James from York, Pennsylvania, writes: With the recent trade of Adam Wainwright, the Braves' No. 1 pitching prospect now is arguably Bubba Nelson. If nothing else, Nelson is at least the closest prospect to Atlanta.
Over the past couple of years, I have heard some scouting reports saying that he, not Wainwright, would end up as a long-term starting pitcher for the Braves, and that he was actually the better prospect. With the mass exodus of front-line starting pitching in Atlanta, what are Bubba's chances of landing a spot as the fifth starter in the rotation?
I think that's right; with Wainwright off to St. Louis, Nelson is Atlanta's best pitching prospect, at least in the short term. In the medium and long runs, I like lefties Dan Meyer and Macay McBride even more than Nelson, but they won't be ready in 2004.
Nelson, a right-hander, went 8-10 but with a 3.18 ERA at Double-A Greenville in 2003. There was some consideration of using him in the bullpen, as he made 11 late relief outings at Triple-A Richmond (posting a 1.88 ERA). Word is that Nelson will return to the rotation this spring, but it wouldn't surprise me at all if his first opportunity in the majors does come in relief.
How good is he? Statistically, his ERAs have always been good. But his K/IP and K/BB rates are somewhat mediocre: just 84/50 last year in 133 innings. The walk rate is pretty low, but his strikeout rate is unimpressive. He gets away with this because he keeps the ball down, working hitters with a 90-92 mph sinker. His slider is also very good, and at times his changeup is effective as well. Although the low strikeout rate is a red flag in terms of future projection, sinkerball pitchers are sometimes effective despite low rates in that category. Scouts don't seem to have any doubts about him.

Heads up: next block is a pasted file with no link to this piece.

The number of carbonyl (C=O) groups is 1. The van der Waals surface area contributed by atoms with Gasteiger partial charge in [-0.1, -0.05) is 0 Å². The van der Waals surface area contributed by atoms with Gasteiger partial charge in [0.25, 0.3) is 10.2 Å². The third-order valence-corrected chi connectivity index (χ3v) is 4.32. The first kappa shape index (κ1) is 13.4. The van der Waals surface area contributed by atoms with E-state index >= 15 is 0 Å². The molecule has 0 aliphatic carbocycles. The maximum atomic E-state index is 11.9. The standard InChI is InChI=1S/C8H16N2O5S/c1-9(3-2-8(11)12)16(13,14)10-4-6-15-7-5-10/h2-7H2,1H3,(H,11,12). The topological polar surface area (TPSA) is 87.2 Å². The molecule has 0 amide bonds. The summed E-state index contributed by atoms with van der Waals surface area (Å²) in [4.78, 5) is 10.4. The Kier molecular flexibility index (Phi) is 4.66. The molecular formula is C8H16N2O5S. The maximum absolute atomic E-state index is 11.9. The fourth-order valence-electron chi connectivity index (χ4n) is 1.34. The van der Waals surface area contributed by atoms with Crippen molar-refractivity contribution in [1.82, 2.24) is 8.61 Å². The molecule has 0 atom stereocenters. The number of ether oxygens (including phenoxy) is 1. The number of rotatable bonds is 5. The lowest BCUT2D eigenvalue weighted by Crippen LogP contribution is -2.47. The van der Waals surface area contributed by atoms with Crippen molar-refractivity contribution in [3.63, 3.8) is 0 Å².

What do I think? My guess is that Nelson will have a few adjustment problems when he first reaches the majors, but will eventually turn into an effective pitcher, not quite an ace, but solid. His best bet may indeed be in relief down the road.
A Reds fan asks: I'm a Reds fan who is sick and tired of pitching prospects. Dustin Moseley and Ty Howington, who the Reds said were the next big thing, have flopped. Are the newly-acquired Brandon Claussen and Joe Valentine for real?
Howington has certainly had his problems: 6.91 ERA in four starts in Double-A last year, with a drop in velocity related to elbow and shoulder problems. He hasn't been able to develop consistent command of his 90-mph fastball, slider, and changeup yet. But it is too early to give up on him; he's still just 23, and has had bouts of good pitching, including a 3.53 ERA in 19 starts in '03 at Class A Potomac. He hasn't been what the Reds expected when they drafted him (first round, 1999), but he hasn't been a complete flop, either.
As for Moseley, I don't see how you can say he is a flop at all. He's 22, and posted a 2.70 ERA in eight Triple-A starts last year, following up a decent performance in Double-A. He's not overpowering, but he is consistent with his 89-90 mph fastball, curveball, and changeup. He throws strikes, knows how to pitch, and has a decent chance to develop into a Brad Radke-type control artist. He needs some more time in the minors, but he is far from a flop.
Claussen has a chance to make the rotation this spring. Acquired from the Yankees in the Aaron Boone deal, he was still getting over the aftereffects of Tommy John surgery last summer. When fully healthy, he has a low 90s fastball, a fine slider, and a solid changeup to go with sharp command and control. He looks like a No. 3 starter to me. My main worry for him remains health. His velocity was down at the end of the year, and he may have come back from surgery too quickly. We'll just have to see about that.